The author's love of peppers infuses the book. If you love peppers you'll want this book.
I received a copy for review from the publisher, but ordered a copy of the final version for my library.
I have to shout it to you: I have not been disappointed in Peppers of the Americas!
Before I delved into the book, I first went looking for mention of my favorite—and somewhat obscure—pepper. It’s not a hot one, and from my Caribbean background, I know it as aji dulce. And of course--as I trusted it would be--it was right there listed in the index with three references and two recipes! And one of those two recipes is a variation on one I make when I am missing the Islands and willing to dip into my dwindling bag of aji dulce from the freezer. I thought: If this book has aji dulce in it, it is very comprehensive. I very seldom find it mentioned in Latin cookbooks. Presilla's descriptive words on dulce aji are right on. And there are pictures, too.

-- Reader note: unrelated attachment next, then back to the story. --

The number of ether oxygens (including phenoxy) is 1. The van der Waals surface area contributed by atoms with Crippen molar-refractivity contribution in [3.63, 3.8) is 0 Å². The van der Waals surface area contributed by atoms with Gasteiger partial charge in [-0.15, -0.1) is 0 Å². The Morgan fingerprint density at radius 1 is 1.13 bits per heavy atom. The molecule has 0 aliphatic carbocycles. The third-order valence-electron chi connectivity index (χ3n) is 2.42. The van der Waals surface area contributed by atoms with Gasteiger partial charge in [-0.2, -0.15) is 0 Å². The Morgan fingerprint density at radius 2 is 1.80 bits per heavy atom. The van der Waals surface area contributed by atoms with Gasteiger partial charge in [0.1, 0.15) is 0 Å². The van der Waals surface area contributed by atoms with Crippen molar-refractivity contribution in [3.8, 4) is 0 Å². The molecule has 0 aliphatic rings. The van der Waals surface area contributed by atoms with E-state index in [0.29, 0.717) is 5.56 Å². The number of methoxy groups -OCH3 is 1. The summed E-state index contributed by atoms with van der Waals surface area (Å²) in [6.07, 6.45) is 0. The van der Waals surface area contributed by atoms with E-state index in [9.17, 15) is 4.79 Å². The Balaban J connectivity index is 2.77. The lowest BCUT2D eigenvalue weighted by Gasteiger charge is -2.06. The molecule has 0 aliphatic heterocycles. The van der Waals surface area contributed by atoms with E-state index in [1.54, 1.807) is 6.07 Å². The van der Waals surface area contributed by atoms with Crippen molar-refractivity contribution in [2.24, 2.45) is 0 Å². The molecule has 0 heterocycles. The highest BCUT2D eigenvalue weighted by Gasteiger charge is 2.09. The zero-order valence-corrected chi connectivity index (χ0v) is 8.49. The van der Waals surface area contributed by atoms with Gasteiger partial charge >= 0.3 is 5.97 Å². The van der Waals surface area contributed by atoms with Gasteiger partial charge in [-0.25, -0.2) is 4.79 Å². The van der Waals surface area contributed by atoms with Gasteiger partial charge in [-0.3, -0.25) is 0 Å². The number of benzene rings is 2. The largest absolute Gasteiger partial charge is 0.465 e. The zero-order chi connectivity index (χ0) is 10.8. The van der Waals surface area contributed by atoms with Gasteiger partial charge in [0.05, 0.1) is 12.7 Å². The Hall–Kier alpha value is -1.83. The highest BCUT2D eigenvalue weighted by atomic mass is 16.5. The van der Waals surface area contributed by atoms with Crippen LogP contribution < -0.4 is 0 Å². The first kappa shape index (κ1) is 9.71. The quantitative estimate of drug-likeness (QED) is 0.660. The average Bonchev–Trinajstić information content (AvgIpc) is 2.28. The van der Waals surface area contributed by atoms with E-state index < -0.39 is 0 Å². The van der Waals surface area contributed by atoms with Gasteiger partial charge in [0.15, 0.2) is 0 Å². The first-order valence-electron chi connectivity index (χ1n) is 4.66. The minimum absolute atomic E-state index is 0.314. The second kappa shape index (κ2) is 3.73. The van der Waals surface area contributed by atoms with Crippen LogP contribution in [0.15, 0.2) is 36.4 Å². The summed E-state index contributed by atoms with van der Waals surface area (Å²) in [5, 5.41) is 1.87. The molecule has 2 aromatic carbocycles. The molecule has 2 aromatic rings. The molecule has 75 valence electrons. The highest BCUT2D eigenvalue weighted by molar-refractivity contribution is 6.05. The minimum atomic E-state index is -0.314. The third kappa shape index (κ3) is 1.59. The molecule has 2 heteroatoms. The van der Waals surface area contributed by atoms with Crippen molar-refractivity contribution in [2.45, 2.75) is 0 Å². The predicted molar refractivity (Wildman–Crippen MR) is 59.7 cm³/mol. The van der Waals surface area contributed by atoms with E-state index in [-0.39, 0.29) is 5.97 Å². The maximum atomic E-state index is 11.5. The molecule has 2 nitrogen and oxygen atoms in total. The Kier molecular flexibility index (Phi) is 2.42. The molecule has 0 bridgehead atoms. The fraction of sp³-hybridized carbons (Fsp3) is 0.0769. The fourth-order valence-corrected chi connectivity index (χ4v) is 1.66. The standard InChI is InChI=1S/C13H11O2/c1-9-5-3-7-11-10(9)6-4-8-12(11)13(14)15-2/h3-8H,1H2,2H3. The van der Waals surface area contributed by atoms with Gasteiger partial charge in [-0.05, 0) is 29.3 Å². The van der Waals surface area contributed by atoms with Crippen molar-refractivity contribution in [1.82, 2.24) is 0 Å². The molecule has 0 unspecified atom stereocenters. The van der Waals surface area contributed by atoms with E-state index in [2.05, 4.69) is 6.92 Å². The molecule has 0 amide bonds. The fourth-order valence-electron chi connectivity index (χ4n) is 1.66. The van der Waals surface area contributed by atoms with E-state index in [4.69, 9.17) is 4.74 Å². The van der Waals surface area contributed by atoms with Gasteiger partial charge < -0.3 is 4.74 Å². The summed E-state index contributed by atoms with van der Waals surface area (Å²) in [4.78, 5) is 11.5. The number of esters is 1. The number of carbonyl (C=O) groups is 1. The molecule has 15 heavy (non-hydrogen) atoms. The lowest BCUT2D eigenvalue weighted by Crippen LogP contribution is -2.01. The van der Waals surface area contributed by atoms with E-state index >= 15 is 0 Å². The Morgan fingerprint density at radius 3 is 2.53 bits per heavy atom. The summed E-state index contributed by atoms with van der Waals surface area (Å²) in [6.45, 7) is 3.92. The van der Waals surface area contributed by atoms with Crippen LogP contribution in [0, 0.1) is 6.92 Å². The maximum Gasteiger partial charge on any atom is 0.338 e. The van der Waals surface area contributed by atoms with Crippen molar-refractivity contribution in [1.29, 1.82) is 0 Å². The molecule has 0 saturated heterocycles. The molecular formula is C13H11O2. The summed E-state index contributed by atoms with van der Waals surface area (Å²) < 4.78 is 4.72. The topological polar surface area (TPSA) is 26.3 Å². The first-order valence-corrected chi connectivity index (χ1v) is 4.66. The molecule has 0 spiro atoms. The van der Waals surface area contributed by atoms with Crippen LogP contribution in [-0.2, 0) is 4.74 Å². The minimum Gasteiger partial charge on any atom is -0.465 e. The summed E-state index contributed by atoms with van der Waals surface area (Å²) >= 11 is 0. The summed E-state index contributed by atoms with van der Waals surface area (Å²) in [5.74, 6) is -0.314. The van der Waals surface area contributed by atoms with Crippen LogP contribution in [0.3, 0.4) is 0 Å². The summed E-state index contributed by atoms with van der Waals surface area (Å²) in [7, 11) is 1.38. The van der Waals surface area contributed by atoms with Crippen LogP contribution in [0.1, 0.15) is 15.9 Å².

I mention my personal favorite pepper and how I found it in this book for one reason: You have your personal favorite(s), too. And you will go looking for it/them in this book. And I’m pretty positive you will find them listed—with recipes, with interesting information and descriptive words, with pictures.
And, like me, after being assured that your favorites were not forgotten, you will read through the book and learn about all the others. It is a comprehensive book. It is a beautiful book. If you love your peppers—hot or sweet—chili head or pepper lover, cook or gardener, or a combo of all—you will be happy with this book.
It is a reference book and it is a cookbook. I know I will refer to it over and over again. It is beautiful enough to be considered a cocktail table book. It is not dull, nor is it dry: It is bursting with color and luscious and mouth-watering descriptions.